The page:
In York, a test of racial concord

Voters trying to move beyond troubled past

Campaign 2008

April 07, 2008|By David Nitkin | David Nitkin,Sun reporter

YORK, Pa. -- Barack Obama's campaign headquarters sits on the edge of downtown York, next to a store selling hip-hop clothing. A few blocks away, Latin music blares from an open window draped with a Puerto Rican flag facing Hillary Clinton's office.

Halfway between lies prime real estate that has become the latest reminder of York's troubled racial past.

Mayor John S. Brenner wants to erect a statue at George and Market streets as part of an initiative he calls "Healing York," an effort to soothe lingering pain inflicted by a deadly race riot nearly four decades ago. But disagreement over the design is causing damage of its own.

At meetings, "people are crying; they're angry," said Adrienne McNeil, a Baltimore County native and executive director of York County Community Against Racism. "It's a huge thing right now."

FOR THE RECORD - Because of an editing error, a quote was mischaracterized in an article about York, Pa., in yesterday's editions of The Sun. In the article, Kurt Kay was quoted, "Reverend Wright doesn't bother me. [Obama has] done a great job for the black community." His reference in the second sentence was to the Rev. Jeremiah Wright, not Sen. Barack Obama.
The Sun regrets the error.

This is the treacherous terrain facing the campaigns of the Democratic presidential candidates as they seek votes in south-central Pennsylvania, a sometimes overlooked slice of the next big primary state, less than an hour's drive from Baltimore.

York and its suburbs offer a test of whether voters are ready to move beyond the challenges of racial divisions, a topic much discussed during the run-up to Pennsylvania's April 22 primary and thrown into doubt by recent events.

In this compact city of 41,000, where the Continental Congress convened during the Revolutionary War and the Underground Railroad sheltered runaway slaves seeking freedom across the Mason-Dixon Line, blacks, whites and Hispanics live and work side by side while struggling to overcome a history marred by discrimination and inequality. African-Americans make up a quarter of York's population, and Hispanics about 17 percent, according to the census.

Race has been a subtext in the presidential campaign, largely because of the candidacy of Obama, son of a black father from Kenya and a white mother from Kansas.

For months, it seemed as if Obama would run as an African-American candidate emblematic of a postracial world. Then came the publicity over fiery comments by Obama's pastor, the Rev. Jeremiah Wright, who in a 2001 sermon told his Chicago church that the United States perpetuated AIDS to wipe out blacks and that the nation was damned, not blessed, by God.

While pundits pondered whether Obama's long relationship with Wright would alienate white voters, the remarks seemed to have slid past York voters with barely a ripple. Here, discussions of race take a back seat to more immediate concerns such as the Iraq war, gas prices and a lack of jobs with pay that keeps pace with inflation.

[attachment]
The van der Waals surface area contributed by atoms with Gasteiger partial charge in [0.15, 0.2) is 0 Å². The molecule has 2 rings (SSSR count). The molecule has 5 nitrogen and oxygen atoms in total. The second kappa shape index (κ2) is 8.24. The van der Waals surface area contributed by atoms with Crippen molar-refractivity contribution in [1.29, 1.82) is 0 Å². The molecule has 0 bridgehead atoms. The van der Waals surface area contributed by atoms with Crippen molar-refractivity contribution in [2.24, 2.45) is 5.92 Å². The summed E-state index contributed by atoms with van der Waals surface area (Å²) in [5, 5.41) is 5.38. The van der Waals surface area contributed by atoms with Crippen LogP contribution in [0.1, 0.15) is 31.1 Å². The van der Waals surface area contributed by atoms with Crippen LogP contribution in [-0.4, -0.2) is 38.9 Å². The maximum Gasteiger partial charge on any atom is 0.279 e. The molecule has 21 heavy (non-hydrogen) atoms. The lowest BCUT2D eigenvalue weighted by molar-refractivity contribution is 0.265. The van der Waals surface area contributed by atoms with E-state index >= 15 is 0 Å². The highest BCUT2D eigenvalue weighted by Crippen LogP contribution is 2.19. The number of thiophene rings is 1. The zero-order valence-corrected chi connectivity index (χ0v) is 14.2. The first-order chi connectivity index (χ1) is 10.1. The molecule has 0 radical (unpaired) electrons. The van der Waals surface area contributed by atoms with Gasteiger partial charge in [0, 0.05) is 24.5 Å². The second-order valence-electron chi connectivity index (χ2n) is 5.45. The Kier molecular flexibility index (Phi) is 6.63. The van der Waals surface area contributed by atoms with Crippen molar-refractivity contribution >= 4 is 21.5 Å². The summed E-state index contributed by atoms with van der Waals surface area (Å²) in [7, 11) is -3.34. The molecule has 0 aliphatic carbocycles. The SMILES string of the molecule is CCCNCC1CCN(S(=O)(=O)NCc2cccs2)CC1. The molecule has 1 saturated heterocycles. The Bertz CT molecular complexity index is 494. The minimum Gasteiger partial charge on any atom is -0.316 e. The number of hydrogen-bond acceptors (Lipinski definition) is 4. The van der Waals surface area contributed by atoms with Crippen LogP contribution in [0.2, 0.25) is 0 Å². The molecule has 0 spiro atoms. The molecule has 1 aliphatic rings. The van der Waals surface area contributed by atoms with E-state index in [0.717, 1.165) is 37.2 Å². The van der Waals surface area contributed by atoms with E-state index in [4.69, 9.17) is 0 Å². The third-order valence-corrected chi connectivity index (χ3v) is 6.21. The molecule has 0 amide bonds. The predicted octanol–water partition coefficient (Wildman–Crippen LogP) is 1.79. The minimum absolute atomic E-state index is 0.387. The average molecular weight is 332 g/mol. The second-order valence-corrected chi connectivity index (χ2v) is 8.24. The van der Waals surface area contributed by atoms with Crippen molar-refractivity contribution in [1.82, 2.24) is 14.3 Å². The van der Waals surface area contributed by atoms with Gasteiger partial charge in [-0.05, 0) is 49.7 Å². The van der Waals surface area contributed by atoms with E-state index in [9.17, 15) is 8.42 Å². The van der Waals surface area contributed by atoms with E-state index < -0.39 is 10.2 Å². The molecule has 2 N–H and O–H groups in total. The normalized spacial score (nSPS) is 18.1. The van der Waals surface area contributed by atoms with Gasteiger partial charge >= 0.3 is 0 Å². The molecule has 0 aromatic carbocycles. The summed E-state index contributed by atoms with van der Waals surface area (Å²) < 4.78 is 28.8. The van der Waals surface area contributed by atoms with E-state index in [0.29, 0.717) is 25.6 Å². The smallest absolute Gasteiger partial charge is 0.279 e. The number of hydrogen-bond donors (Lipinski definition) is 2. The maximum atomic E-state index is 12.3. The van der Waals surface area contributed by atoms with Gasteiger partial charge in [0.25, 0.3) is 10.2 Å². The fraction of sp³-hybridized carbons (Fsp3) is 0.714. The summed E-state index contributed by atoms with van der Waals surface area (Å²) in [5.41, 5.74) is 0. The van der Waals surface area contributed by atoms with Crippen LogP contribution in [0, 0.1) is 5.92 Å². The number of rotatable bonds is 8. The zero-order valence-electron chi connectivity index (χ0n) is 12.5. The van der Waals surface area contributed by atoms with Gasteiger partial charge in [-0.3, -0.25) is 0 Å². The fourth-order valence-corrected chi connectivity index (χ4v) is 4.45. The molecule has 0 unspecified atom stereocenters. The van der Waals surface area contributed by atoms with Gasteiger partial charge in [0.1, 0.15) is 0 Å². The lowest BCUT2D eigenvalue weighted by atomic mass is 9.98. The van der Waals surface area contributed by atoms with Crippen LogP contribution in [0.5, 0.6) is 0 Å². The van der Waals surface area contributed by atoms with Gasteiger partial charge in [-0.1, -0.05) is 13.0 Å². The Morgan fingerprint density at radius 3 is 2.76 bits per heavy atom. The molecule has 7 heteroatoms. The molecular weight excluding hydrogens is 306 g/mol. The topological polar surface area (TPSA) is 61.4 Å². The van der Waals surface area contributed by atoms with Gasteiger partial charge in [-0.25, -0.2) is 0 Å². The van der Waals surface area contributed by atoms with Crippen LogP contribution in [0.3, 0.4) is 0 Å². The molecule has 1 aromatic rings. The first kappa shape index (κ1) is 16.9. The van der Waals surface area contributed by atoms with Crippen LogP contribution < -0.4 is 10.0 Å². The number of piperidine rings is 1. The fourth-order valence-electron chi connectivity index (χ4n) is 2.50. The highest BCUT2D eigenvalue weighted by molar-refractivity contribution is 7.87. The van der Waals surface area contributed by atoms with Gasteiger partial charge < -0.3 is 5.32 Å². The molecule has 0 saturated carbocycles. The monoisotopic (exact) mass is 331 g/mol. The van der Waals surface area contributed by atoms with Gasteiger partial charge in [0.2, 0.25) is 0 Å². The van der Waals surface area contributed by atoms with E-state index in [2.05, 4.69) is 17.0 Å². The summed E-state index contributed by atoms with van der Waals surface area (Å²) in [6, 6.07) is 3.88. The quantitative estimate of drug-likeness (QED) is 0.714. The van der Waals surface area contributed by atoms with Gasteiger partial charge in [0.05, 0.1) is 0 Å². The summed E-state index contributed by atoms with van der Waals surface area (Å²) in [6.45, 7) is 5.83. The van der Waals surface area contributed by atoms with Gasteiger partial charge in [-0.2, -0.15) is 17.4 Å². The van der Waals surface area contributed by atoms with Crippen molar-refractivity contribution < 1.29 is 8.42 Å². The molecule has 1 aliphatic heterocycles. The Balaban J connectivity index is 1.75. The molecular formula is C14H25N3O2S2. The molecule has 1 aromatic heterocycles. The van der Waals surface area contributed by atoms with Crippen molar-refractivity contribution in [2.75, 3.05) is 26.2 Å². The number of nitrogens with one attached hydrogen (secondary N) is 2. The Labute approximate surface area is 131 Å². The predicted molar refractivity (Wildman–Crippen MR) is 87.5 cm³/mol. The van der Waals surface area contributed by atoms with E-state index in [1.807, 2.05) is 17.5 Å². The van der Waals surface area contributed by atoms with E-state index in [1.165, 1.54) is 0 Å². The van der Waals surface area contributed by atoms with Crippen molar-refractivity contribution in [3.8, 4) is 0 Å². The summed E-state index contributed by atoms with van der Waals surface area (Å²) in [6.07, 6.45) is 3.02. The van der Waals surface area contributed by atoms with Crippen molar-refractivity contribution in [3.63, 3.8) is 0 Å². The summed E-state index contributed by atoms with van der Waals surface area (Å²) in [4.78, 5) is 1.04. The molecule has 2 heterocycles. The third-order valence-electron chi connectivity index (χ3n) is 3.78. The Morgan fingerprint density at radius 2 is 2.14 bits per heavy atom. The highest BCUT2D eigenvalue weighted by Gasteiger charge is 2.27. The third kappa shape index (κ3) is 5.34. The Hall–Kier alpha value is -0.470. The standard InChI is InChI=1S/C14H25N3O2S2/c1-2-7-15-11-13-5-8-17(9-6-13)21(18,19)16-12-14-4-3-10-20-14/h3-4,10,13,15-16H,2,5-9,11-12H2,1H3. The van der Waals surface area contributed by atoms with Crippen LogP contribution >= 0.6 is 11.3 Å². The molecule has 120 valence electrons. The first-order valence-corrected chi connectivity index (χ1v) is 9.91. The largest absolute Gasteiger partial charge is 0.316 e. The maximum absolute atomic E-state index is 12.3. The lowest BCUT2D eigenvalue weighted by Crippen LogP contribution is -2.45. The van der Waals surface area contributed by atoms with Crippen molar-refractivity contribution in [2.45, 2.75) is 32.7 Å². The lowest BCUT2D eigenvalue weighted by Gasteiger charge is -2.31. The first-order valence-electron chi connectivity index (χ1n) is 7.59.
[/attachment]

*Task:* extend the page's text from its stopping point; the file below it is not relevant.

Inside the Front Line urban clothing store next to Obama's headquarters, Alonzo Seay is sipping vegetable juice to shake off the effects of a night of revelry as his sister vacuums the carpet. Seay, 41, has lived in Newark, N.J., and Baltimore and prefers the pace of York. "This is much safer than Baltimore," said Seay, who is black. "We all get along."

Seay is an Obama supporter, saying that "we need a change in Washington," particularly on U.S. policy in Iraq. "It's time for our boys to come home. Let Iraq deal with Iraq."

But personally, he is more worried about finding a job. The area is filled with factories that offer good pay, including the Harley-Davidson Motor Co. and York International air conditioning. But many jobs are filled through temporary agencies, and Seay said he was dumped from one job he enjoyed after a few months, before getting the chance to become a full-time employee. His criminal background might be a factor, he acknowledged.

"As far as jobs, you can't get them," he said.

At York's Central Market, where the seafood stalls and produce hawkers conjure images of Baltimore's Lexington Market, Renaldo Raymundo, 35, was finishing a sushi lunch with his girlfriend as discussion turned to Pennsylvania's primary. Raymundo, an Obama supporter, said he will vote for Republican John McCain in November if Clinton is the Democratic nominee.

"I feel as though the Clintons had their chance," Raymundo said. "It's too much Bush, Clinton, Bush, Clinton."

A native of the Bronx, N.Y., Raymundo is puzzled by York's racial mix. Shortly after he arrived here in 2001, 23 people were arrested when white supremacists marched through the city and clashed with anti-racist groups. He was shocked to learn that such hate groups "really exist."

The same year, the city's then-mayor, Charlie Robertson, was indicted for his role in the 1969 riot. He was a police officer at the time and was acquitted of charges that he dispensed bullets that led to the killing of a young black woman.

"Race is one of those things people would rather not talk about," Raymundo said.

Sipping a soda during her weekly game at neon-festooned Suburban Bowlarama on the southern fringe of York, Barbara Robertson, 51, said her top concern is how the country cares for senior citizens. She's worried about her aging parents, who took out a reverse mortgage on their home to make ends meet.

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